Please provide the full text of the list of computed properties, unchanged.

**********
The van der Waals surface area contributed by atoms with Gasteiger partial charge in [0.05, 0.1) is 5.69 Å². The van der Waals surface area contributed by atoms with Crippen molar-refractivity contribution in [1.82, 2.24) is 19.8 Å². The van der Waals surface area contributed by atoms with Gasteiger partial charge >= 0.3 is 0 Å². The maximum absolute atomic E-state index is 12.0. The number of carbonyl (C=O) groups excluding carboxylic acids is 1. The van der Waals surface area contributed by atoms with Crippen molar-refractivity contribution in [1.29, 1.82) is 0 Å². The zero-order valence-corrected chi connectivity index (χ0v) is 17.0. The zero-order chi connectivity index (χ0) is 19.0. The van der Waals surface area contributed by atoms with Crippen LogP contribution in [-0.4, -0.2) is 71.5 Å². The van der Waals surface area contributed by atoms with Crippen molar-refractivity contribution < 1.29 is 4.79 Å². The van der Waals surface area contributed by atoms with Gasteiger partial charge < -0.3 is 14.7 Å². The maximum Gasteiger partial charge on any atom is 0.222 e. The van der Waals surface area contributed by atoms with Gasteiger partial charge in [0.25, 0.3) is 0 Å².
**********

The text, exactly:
The van der Waals surface area contributed by atoms with Gasteiger partial charge in [0.05, 0.1) is 5.69 Å². The van der Waals surface area contributed by atoms with Crippen molar-refractivity contribution in [1.82, 2.24) is 19.8 Å². The van der Waals surface area contributed by atoms with Gasteiger partial charge >= 0.3 is 0 Å². The maximum absolute atomic E-state index is 12.0. The number of carbonyl (C=O) groups excluding carboxylic acids is 1. The van der Waals surface area contributed by atoms with Crippen molar-refractivity contribution in [1.29, 1.82) is 0 Å². The zero-order valence-corrected chi connectivity index (χ0v) is 17.0. The zero-order chi connectivity index (χ0) is 19.0. The van der Waals surface area contributed by atoms with Crippen LogP contribution in [-0.4, -0.2) is 71.5 Å². The van der Waals surface area contributed by atoms with Crippen molar-refractivity contribution < 1.29 is 4.79 Å². The van der Waals surface area contributed by atoms with Gasteiger partial charge < -0.3 is 14.7 Å². The maximum Gasteiger partial charge on any atom is 0.222 e. The van der Waals surface area contributed by atoms with Gasteiger partial charge in [0.25, 0.3) is 0 Å².